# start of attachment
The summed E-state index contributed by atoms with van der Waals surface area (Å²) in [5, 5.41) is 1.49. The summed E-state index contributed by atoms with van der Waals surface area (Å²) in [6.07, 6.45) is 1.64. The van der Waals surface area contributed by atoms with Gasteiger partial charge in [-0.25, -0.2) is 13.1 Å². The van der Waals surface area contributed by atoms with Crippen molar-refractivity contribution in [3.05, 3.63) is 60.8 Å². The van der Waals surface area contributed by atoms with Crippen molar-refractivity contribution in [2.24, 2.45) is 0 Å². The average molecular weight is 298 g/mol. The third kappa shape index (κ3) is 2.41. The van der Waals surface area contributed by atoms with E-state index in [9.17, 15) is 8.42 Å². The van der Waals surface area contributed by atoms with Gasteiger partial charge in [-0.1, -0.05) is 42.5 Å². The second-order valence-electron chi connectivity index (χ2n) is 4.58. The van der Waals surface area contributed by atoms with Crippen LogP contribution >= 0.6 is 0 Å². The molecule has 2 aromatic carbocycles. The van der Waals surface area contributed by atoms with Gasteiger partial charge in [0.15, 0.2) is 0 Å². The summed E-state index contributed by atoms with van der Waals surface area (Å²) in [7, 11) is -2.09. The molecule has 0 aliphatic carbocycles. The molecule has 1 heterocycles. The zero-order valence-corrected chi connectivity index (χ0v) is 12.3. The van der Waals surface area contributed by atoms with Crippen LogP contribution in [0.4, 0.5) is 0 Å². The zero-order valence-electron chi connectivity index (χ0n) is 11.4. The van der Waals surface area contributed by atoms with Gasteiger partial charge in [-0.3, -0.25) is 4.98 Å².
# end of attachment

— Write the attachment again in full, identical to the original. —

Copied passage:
The summed E-state index contributed by atoms with van der Waals surface area (Å²) in [5, 5.41) is 1.49. The summed E-state index contributed by atoms with van der Waals surface area (Å²) in [6.07, 6.45) is 1.64. The van der Waals surface area contributed by atoms with Gasteiger partial charge in [-0.25, -0.2) is 13.1 Å². The van der Waals surface area contributed by atoms with Crippen molar-refractivity contribution in [3.05, 3.63) is 60.8 Å². The van der Waals surface area contributed by atoms with Crippen molar-refractivity contribution in [2.24, 2.45) is 0 Å². The average molecular weight is 298 g/mol. The third kappa shape index (κ3) is 2.41. The van der Waals surface area contributed by atoms with E-state index in [9.17, 15) is 8.42 Å². The van der Waals surface area contributed by atoms with Gasteiger partial charge in [-0.1, -0.05) is 42.5 Å². The second-order valence-electron chi connectivity index (χ2n) is 4.58. The van der Waals surface area contributed by atoms with Crippen LogP contribution >= 0.6 is 0 Å². The molecule has 2 aromatic carbocycles. The van der Waals surface area contributed by atoms with Gasteiger partial charge in [0.15, 0.2) is 0 Å². The summed E-state index contributed by atoms with van der Waals surface area (Å²) in [7, 11) is -2.09. The molecule has 0 aliphatic carbocycles. The molecule has 1 heterocycles. The zero-order valence-corrected chi connectivity index (χ0v) is 12.3. The van der Waals surface area contributed by atoms with Crippen LogP contribution in [0.4, 0.5) is 0 Å². The zero-order valence-electron chi connectivity index (χ0n) is 11.4. The van der Waals surface area contributed by atoms with Gasteiger partial charge in [-0.3, -0.25) is 4.98 Å².